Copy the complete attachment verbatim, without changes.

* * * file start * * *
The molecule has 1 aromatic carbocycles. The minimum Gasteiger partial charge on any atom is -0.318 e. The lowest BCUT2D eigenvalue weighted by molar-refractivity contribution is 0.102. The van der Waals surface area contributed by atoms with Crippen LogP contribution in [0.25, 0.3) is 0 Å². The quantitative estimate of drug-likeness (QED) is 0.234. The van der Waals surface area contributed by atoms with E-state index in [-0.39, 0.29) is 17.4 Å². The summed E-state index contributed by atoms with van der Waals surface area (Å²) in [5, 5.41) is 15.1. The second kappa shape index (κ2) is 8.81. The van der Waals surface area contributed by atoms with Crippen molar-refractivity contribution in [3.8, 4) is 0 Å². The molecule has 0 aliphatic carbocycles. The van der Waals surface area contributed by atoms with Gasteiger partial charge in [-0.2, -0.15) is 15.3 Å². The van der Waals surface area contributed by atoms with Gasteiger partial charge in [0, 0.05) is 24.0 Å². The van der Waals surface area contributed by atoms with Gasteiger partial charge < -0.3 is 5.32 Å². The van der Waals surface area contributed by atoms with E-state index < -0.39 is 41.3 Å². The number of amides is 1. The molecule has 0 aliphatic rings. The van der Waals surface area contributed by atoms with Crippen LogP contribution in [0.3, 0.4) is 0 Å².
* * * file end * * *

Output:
The molecule has 1 aromatic carbocycles. The minimum Gasteiger partial charge on any atom is -0.318 e. The lowest BCUT2D eigenvalue weighted by molar-refractivity contribution is 0.102. The van der Waals surface area contributed by atoms with Crippen LogP contribution in [0.25, 0.3) is 0 Å². The quantitative estimate of drug-likeness (QED) is 0.234. The van der Waals surface area contributed by atoms with E-state index in [-0.39, 0.29) is 17.4 Å². The summed E-state index contributed by atoms with van der Waals surface area (Å²) in [5, 5.41) is 15.1. The second kappa shape index (κ2) is 8.81. The van der Waals surface area contributed by atoms with Crippen molar-refractivity contribution in [3.8, 4) is 0 Å². The molecule has 0 aliphatic carbocycles. The van der Waals surface area contributed by atoms with Gasteiger partial charge in [-0.2, -0.15) is 15.3 Å². The van der Waals surface area contributed by atoms with Gasteiger partial charge in [0, 0.05) is 24.0 Å². The van der Waals surface area contributed by atoms with Gasteiger partial charge < -0.3 is 5.32 Å². The van der Waals surface area contributed by atoms with E-state index < -0.39 is 41.3 Å². The number of amides is 1. The molecule has 0 aliphatic rings. The van der Waals surface area contributed by atoms with Crippen LogP contribution in [0.3, 0.4) is 0 Å².